Augustine C. OhanweMonday, October 30, 2006



he organisers of Beyoncé's visit to Nigeria showered her with Nigerian hospitality but they could have gone a bit further. As a dancer of international repute, it could have dawned on the people who hosted her that Nigeria has something to add to her trade.

It must be acknowledged that we live in a world of sharing and borrowing. No single nation can claim that its culture is 100% free from outside influence. Influences that impact on cultures do so either directly or indirectly. My assertion in this regard is made, taking on board the impacts colonisation, military conquest of antiquity, migration as well T.V. have deposited on our shores. For the organisers of Beyoncé's visit to have reached a conclusion that she has nothing to extract from Nigeria that could be added to her dancing style is dead wrong.

While many dancers or musicians have relied on their creativities they still reach out for "new" exotic trends that could be added to their unique style. Dancers are eclectic in their trade in order to obliterate monotony and create room for variety. Nigerians who have watched Beyoncé on the stage would have probably witnessed the swift movement of her body choreography. Very amazing indeed. If opportunity was given to her she would have "borrowed" more fascinating skills from Nigeria. Something that would have added to her trade and memory. The people who hosted her never realised that the Afikpo women dancing troupe popularly known as "Nkwaumuagbogho" would have mesmerised Beyoncé to the core of her bone. The young Afikpo women, some of them of her age could have offered her some vital choreographic lessons she could have absorbed and incorporated into her natural skill.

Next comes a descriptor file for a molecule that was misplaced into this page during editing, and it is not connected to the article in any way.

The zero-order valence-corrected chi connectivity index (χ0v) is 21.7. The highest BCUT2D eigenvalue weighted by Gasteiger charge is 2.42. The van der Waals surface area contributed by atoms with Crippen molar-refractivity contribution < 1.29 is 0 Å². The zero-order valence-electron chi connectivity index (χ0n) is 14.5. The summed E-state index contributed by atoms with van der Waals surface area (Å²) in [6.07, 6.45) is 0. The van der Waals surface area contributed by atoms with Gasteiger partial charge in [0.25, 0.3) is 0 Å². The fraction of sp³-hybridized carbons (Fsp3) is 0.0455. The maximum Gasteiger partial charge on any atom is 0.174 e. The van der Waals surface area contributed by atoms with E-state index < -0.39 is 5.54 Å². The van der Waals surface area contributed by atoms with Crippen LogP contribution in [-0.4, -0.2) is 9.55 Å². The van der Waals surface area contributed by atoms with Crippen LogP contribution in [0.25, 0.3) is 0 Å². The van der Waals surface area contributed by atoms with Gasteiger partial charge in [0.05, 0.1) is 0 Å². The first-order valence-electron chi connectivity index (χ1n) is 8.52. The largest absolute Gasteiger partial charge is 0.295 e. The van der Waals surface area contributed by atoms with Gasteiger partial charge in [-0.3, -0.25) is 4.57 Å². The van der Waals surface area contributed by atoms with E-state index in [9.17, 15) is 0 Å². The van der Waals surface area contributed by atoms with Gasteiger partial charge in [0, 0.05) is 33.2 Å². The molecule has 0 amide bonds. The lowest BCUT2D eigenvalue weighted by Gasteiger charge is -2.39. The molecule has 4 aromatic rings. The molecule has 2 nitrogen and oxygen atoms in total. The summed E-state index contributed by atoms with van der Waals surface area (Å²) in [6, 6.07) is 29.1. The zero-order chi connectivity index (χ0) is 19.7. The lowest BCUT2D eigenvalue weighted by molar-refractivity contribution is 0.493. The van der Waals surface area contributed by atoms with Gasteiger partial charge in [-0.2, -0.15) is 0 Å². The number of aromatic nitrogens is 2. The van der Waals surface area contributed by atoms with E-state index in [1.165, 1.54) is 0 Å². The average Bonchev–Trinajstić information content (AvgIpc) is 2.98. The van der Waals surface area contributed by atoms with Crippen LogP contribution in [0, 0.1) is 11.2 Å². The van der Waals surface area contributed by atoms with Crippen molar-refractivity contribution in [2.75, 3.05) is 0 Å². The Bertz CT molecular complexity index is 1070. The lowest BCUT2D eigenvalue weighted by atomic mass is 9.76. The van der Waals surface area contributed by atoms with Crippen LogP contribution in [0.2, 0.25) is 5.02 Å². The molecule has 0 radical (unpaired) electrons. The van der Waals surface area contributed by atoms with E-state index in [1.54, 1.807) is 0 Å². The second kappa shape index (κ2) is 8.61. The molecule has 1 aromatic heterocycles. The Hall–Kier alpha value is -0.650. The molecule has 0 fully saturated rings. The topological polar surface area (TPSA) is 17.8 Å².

These young Afikpo women display flexible hip movements and swift toe shuffling in an amazing fashion. They can tuck in their bellies, curve the frame of the bodies and push it forward and backward allowing the lobes of their buttocks to wiggle, and their hips and breasts to sway in rhythm with the melody and lyric of the music playing. This is the type choreographic ingredients that Beyoncé would have found awesome to borrow.

Madonna, the lady in the same trade with Bayonce benefited more from her trip to Malawi. She killed two birds with one stone. In Malawi she got the thirteen months old David Banda. While the arrangement for the adoption of the little boy was going on she took time off to get initiated into Malawi's traditional dancing technique. I watched with keen interest on the T.V. when Madonna was digging it out with a Malawian lady. She learned so fast that her dancing steps and loose leg movements, characteristic of African dance, tallied perfectly with that of her host instructor.

On returning back to her home in the U.K., Madonna may have moved into her private studio to perfect that Malawi dance she borrowed. The next thing would be for her to blend the pattern with her body choreography as to look Madonnish. She got the little David and learned the Malawi dance in one swoop. Watch out for her next dance on the stage you will observe the signature of the Malawi technique in her body choreography.